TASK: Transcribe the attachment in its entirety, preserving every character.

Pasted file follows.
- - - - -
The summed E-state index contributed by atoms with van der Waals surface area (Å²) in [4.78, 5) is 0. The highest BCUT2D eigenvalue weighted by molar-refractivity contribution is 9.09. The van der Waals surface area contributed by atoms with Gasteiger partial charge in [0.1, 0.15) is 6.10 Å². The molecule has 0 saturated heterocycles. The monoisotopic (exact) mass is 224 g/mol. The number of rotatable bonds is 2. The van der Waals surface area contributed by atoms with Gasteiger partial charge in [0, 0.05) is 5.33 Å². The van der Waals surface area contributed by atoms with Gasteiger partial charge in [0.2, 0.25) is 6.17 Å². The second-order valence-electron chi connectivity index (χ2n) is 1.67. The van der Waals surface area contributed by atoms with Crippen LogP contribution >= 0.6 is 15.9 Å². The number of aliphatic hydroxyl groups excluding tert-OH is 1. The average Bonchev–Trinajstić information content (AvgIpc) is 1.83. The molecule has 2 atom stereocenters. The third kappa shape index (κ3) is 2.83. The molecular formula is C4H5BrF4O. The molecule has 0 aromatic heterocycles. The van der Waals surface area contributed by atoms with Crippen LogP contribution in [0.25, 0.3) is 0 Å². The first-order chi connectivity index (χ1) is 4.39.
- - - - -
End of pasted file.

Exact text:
The summed E-state index contributed by atoms with van der Waals surface area (Å²) in [4.78, 5) is 0. The highest BCUT2D eigenvalue weighted by molar-refractivity contribution is 9.09. The van der Waals surface area contributed by atoms with Gasteiger partial charge in [0.1, 0.15) is 6.10 Å². The molecule has 0 saturated heterocycles. The monoisotopic (exact) mass is 224 g/mol. The number of rotatable bonds is 2. The van der Waals surface area contributed by atoms with Gasteiger partial charge in [0, 0.05) is 5.33 Å². The van der Waals surface area contributed by atoms with Gasteiger partial charge in [0.2, 0.25) is 6.17 Å². The second-order valence-electron chi connectivity index (χ2n) is 1.67. The van der Waals surface area contributed by atoms with Crippen LogP contribution >= 0.6 is 15.9 Å². The number of aliphatic hydroxyl groups excluding tert-OH is 1. The average Bonchev–Trinajstić information content (AvgIpc) is 1.83. The molecule has 2 atom stereocenters. The third kappa shape index (κ3) is 2.83. The molecular formula is C4H5BrF4O. The molecule has 0 aromatic heterocycles. The van der Waals surface area contributed by atoms with Crippen LogP contribution in [0.25, 0.3) is 0 Å². The first-order chi connectivity index (χ1) is 4.39.